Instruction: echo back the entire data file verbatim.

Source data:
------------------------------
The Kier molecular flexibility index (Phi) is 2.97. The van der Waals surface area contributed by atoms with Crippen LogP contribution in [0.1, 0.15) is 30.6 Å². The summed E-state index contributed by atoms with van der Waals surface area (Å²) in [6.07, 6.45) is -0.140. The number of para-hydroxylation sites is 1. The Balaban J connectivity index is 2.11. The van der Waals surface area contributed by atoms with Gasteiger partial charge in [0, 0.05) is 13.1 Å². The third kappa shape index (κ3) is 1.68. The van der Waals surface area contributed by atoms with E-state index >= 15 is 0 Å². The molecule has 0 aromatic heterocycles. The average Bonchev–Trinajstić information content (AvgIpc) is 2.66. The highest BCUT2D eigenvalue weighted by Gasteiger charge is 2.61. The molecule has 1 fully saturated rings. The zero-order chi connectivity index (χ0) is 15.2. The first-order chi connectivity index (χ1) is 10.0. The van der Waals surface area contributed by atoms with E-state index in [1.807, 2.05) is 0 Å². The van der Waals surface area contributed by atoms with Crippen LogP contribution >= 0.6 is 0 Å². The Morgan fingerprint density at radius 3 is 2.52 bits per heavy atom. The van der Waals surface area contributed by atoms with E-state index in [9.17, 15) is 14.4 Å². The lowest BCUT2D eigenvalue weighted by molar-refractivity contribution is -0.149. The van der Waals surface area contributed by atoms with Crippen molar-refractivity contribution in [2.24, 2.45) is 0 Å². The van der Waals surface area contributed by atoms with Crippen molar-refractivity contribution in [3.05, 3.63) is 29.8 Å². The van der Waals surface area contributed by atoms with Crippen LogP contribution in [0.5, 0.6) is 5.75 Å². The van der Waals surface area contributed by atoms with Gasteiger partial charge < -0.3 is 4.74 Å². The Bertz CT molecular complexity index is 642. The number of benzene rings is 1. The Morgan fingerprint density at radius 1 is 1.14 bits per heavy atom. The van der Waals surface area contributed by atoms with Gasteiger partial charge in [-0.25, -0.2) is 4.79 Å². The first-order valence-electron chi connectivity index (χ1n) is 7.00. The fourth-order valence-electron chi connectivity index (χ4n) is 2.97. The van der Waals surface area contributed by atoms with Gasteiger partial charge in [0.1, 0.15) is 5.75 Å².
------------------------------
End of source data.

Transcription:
The Kier molecular flexibility index (Phi) is 2.97. The van der Waals surface area contributed by atoms with Crippen LogP contribution in [0.1, 0.15) is 30.6 Å². The summed E-state index contributed by atoms with van der Waals surface area (Å²) in [6.07, 6.45) is -0.140. The number of para-hydroxylation sites is 1. The Balaban J connectivity index is 2.11. The van der Waals surface area contributed by atoms with Gasteiger partial charge in [0, 0.05) is 13.1 Å². The third kappa shape index (κ3) is 1.68. The van der Waals surface area contributed by atoms with E-state index >= 15 is 0 Å². The molecule has 0 aromatic heterocycles. The average Bonchev–Trinajstić information content (AvgIpc) is 2.66. The highest BCUT2D eigenvalue weighted by Gasteiger charge is 2.61. The molecule has 1 fully saturated rings. The zero-order chi connectivity index (χ0) is 15.2. The first-order chi connectivity index (χ1) is 10.0. The van der Waals surface area contributed by atoms with E-state index in [1.807, 2.05) is 0 Å². The van der Waals surface area contributed by atoms with Crippen LogP contribution >= 0.6 is 0 Å². The Morgan fingerprint density at radius 3 is 2.52 bits per heavy atom. The van der Waals surface area contributed by atoms with E-state index in [9.17, 15) is 14.4 Å². The lowest BCUT2D eigenvalue weighted by molar-refractivity contribution is -0.149. The van der Waals surface area contributed by atoms with Crippen molar-refractivity contribution in [2.24, 2.45) is 0 Å². The van der Waals surface area contributed by atoms with Crippen molar-refractivity contribution in [3.05, 3.63) is 29.8 Å². The van der Waals surface area contributed by atoms with Crippen LogP contribution in [0.5, 0.6) is 5.75 Å². The van der Waals surface area contributed by atoms with Gasteiger partial charge < -0.3 is 4.74 Å². The Bertz CT molecular complexity index is 642. The number of benzene rings is 1. The Morgan fingerprint density at radius 1 is 1.14 bits per heavy atom. The van der Waals surface area contributed by atoms with Gasteiger partial charge in [-0.25, -0.2) is 4.79 Å². The first-order valence-electron chi connectivity index (χ1n) is 7.00. The fourth-order valence-electron chi connectivity index (χ4n) is 2.97. The van der Waals surface area contributed by atoms with Gasteiger partial charge in [0.1, 0.15) is 5.75 Å².